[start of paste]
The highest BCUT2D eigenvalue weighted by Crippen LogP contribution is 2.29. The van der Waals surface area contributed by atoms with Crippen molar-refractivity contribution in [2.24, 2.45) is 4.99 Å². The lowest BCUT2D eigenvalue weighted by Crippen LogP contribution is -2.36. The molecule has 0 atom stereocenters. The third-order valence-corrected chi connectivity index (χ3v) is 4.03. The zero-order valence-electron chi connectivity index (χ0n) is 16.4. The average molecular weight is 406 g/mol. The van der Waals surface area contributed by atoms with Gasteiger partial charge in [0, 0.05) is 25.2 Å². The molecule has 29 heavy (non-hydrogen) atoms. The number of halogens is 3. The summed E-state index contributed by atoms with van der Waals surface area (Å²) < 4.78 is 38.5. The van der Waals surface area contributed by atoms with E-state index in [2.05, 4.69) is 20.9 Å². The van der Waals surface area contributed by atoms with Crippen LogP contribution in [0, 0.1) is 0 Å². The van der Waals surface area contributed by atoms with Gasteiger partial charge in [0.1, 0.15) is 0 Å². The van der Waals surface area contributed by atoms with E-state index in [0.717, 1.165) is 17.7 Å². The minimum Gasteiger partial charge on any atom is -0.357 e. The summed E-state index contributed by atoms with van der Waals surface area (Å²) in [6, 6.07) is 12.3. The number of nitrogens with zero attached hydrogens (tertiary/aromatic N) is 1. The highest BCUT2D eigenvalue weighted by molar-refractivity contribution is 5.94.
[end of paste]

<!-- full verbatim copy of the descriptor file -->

The highest BCUT2D eigenvalue weighted by Crippen LogP contribution is 2.29. The van der Waals surface area contributed by atoms with Crippen molar-refractivity contribution in [2.24, 2.45) is 4.99 Å². The lowest BCUT2D eigenvalue weighted by Crippen LogP contribution is -2.36. The molecule has 0 atom stereocenters. The third-order valence-corrected chi connectivity index (χ3v) is 4.03. The zero-order valence-electron chi connectivity index (χ0n) is 16.4. The average molecular weight is 406 g/mol. The van der Waals surface area contributed by atoms with Gasteiger partial charge in [0, 0.05) is 25.2 Å². The molecule has 29 heavy (non-hydrogen) atoms. The number of halogens is 3. The summed E-state index contributed by atoms with van der Waals surface area (Å²) < 4.78 is 38.5. The van der Waals surface area contributed by atoms with E-state index in [2.05, 4.69) is 20.9 Å². The van der Waals surface area contributed by atoms with Crippen LogP contribution in [0, 0.1) is 0 Å². The van der Waals surface area contributed by atoms with Gasteiger partial charge in [0.1, 0.15) is 0 Å². The van der Waals surface area contributed by atoms with E-state index in [0.717, 1.165) is 17.7 Å². The minimum Gasteiger partial charge on any atom is -0.357 e. The summed E-state index contributed by atoms with van der Waals surface area (Å²) in [6, 6.07) is 12.3. The number of nitrogens with zero attached hydrogens (tertiary/aromatic N) is 1. The highest BCUT2D eigenvalue weighted by molar-refractivity contribution is 5.94.